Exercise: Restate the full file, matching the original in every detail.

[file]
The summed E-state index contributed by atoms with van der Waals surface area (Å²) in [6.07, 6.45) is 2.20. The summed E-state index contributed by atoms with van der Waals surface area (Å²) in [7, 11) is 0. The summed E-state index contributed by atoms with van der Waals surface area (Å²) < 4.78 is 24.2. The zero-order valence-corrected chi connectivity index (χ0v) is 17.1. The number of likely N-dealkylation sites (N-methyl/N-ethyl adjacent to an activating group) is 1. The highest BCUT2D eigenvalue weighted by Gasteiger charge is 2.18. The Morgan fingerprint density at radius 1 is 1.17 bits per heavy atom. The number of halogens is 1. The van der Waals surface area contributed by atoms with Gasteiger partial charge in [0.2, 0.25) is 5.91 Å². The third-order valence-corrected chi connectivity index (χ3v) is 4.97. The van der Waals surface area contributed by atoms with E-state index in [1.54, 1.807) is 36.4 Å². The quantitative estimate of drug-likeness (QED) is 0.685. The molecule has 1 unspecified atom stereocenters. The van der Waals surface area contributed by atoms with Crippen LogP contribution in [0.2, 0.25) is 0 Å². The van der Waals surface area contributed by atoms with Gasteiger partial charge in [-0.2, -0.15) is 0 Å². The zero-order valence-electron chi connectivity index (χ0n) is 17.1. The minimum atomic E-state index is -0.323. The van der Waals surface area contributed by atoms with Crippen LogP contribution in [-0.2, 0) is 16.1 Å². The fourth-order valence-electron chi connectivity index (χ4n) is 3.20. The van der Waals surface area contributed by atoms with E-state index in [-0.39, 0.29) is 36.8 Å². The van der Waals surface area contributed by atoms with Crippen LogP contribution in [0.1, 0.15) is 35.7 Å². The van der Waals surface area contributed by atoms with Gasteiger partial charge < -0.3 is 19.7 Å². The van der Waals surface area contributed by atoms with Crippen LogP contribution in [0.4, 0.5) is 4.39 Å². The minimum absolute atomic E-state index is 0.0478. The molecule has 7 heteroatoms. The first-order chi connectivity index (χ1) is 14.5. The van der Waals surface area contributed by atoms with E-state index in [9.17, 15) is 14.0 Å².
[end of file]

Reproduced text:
The summed E-state index contributed by atoms with van der Waals surface area (Å²) in [6.07, 6.45) is 2.20. The summed E-state index contributed by atoms with van der Waals surface area (Å²) in [7, 11) is 0. The summed E-state index contributed by atoms with van der Waals surface area (Å²) < 4.78 is 24.2. The zero-order valence-corrected chi connectivity index (χ0v) is 17.1. The number of likely N-dealkylation sites (N-methyl/N-ethyl adjacent to an activating group) is 1. The highest BCUT2D eigenvalue weighted by Gasteiger charge is 2.18. The Morgan fingerprint density at radius 1 is 1.17 bits per heavy atom. The number of halogens is 1. The van der Waals surface area contributed by atoms with Gasteiger partial charge in [0.2, 0.25) is 5.91 Å². The third-order valence-corrected chi connectivity index (χ3v) is 4.97. The van der Waals surface area contributed by atoms with E-state index in [1.54, 1.807) is 36.4 Å². The quantitative estimate of drug-likeness (QED) is 0.685. The molecule has 1 unspecified atom stereocenters. The van der Waals surface area contributed by atoms with Crippen LogP contribution in [0.2, 0.25) is 0 Å². The van der Waals surface area contributed by atoms with Gasteiger partial charge in [-0.2, -0.15) is 0 Å². The zero-order valence-electron chi connectivity index (χ0n) is 17.1. The minimum atomic E-state index is -0.323. The van der Waals surface area contributed by atoms with Crippen LogP contribution in [-0.2, 0) is 16.1 Å². The fourth-order valence-electron chi connectivity index (χ4n) is 3.20. The van der Waals surface area contributed by atoms with E-state index in [-0.39, 0.29) is 36.8 Å². The van der Waals surface area contributed by atoms with Crippen LogP contribution in [0.1, 0.15) is 35.7 Å². The van der Waals surface area contributed by atoms with Gasteiger partial charge < -0.3 is 19.7 Å². The van der Waals surface area contributed by atoms with Crippen LogP contribution in [0.4, 0.5) is 4.39 Å². The minimum absolute atomic E-state index is 0.0478. The molecule has 7 heteroatoms. The first-order chi connectivity index (χ1) is 14.5. The van der Waals surface area contributed by atoms with E-state index in [9.17, 15) is 14.0 Å².